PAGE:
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Gillian Wearing (born 1963) is an English conceptual artist, one of the so-called YBAs, and winner of the annual British fine arts award, The Turner Prize, in 1997.

Life and work

Gillian Wearing was born in Birmingham. She moved to Chelsea, London to study art at the Chelsea School of Art and later went on to Goldsmiths College. Her work was included in several of the shows which brought the so-called Young British Artists into the public eye, including Brilliant!, held at the Walker Art Center in 1995 and Sensation, held in London in 1997.

Wearing has acknowledged the influence of 1970s English fly-on-the-wall documentaries such as Michael Apted's 7-Up, and many of her works have a similar concern with discovering details about individuals. She has said "I'm always trying to find ways of discovering new things about people, and in the process discover more about myself."

This concern can be seen in one of her best known pieces and her first major work, Signs that say what you want them to say and not Signs that say what someone else wants you to say (1992–93), initially shown at the artists-run London gallery City Racing. This consists of a series of photographs, each showing a member of the public who Wearing had stopped on the street and gotten to spontaneously write something down on a piece of paper. Wearing then photographed the people holding the paper. Some of the results are a little surprising: a smart young man dressed in a business suit holds a sign which reads "I'm desperate", while a police officer has written the single word "Help!". In Wearing's words, "A great deal of my work is about questioning handed-down truths". This piece was so well known as to be virtually completely copied for a British television advertising campaign by Volkswagen. This work was shown in the groundbreaking 1993 exhibition Okay Behavior at 303 Gallery and helped establish her career as well as that of Adam Chodzko, Mathew Hale and Bill Burns.

In 1994, Wearing made a series of videos of people who responded to an advertisement in Time Out asking for people to "Confess all on video". Several people came forward and confessed to various things, some to past wrong-doings, some to on-going vices. All were disguised by wearing comic masks. Also in 1994, Wearing made Dancing in Peckham, a video of herself dancing in the middle of a shopping centre in Peckham.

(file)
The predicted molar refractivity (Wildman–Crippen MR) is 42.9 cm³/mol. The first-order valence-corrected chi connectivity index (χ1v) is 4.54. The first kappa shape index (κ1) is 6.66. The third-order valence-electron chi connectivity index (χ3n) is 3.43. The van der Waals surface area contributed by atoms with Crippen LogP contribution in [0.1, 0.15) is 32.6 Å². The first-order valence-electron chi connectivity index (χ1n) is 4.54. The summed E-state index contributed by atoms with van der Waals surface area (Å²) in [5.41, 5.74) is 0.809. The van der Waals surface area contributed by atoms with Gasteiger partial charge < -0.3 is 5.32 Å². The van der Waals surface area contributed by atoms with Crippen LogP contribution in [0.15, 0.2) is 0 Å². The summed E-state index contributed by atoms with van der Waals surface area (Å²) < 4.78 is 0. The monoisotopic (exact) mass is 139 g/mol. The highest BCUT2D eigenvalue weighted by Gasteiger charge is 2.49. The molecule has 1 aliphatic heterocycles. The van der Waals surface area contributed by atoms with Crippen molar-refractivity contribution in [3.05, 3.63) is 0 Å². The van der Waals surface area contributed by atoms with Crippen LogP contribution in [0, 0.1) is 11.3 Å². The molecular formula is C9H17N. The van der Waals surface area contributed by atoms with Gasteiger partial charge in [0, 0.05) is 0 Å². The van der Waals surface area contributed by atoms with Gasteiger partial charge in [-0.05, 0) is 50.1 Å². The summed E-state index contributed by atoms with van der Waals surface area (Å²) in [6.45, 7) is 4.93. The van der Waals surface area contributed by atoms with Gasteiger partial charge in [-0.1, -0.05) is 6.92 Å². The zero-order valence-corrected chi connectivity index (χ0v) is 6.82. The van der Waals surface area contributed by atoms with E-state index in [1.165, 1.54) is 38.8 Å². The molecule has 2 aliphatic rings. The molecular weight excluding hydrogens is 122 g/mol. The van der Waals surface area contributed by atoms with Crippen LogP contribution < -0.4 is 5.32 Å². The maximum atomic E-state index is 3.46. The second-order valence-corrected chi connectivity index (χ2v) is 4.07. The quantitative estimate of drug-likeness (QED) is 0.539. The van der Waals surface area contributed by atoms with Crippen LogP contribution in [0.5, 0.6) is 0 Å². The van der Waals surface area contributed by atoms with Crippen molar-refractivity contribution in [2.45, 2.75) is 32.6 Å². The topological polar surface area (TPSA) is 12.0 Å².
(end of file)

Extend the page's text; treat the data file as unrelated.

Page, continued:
As well as these pieces which concentrate on individuals, Wearing has made pieces that concentrate on groups of people. One, Sixty Minute Silence (1996) is a video of people dressed in police uniforms sitting as if for a group photograph for an hour. Their initial stillness eventually gives way to fidgeting. Her film Drunk (2000) is of four drunk men staggering around a studio.

In Wearing’s Broad Street (2001), she documents the behavior of typical teenagers, in British society, who go out at night and drink large amounts of alcohol. Wearing shows teenagers partying at various clubs and bars along Broad Street in Birmingham. Wearing follows these teenagers demonstrating how alcohol contributes to their loss of inhibitions, insecurities, and control.[1]

Wearing won the Turner Prize in 1997. She caused controversy with her cover for The Guardian's G2 supplement in 2003, consisting solely of the handwritten words "Fuck Cilla Black". The cover illustrated an article by Stuart Jeffries complaining about the cruelty of modern television.

The themes of modern television were further explored in Wearing's recent project Family History (2006) commissioned by Film and Video Umbrella, and accompanied by a publication on the project.

Wearing's partner is fellow British artist Michael Landy.[2]

Gillian Wearing is represented by Maureen Paley in London.


  1. ^ Martin, Sylvia: "Broad Street", Video Art, page 94. Taschen, 2006.
  2. ^ Rachel Campbell-Johnston (2008-10-07). "Michael Landy - the man who had nothing". London: The Times. Retrieved 2008-10-22. 

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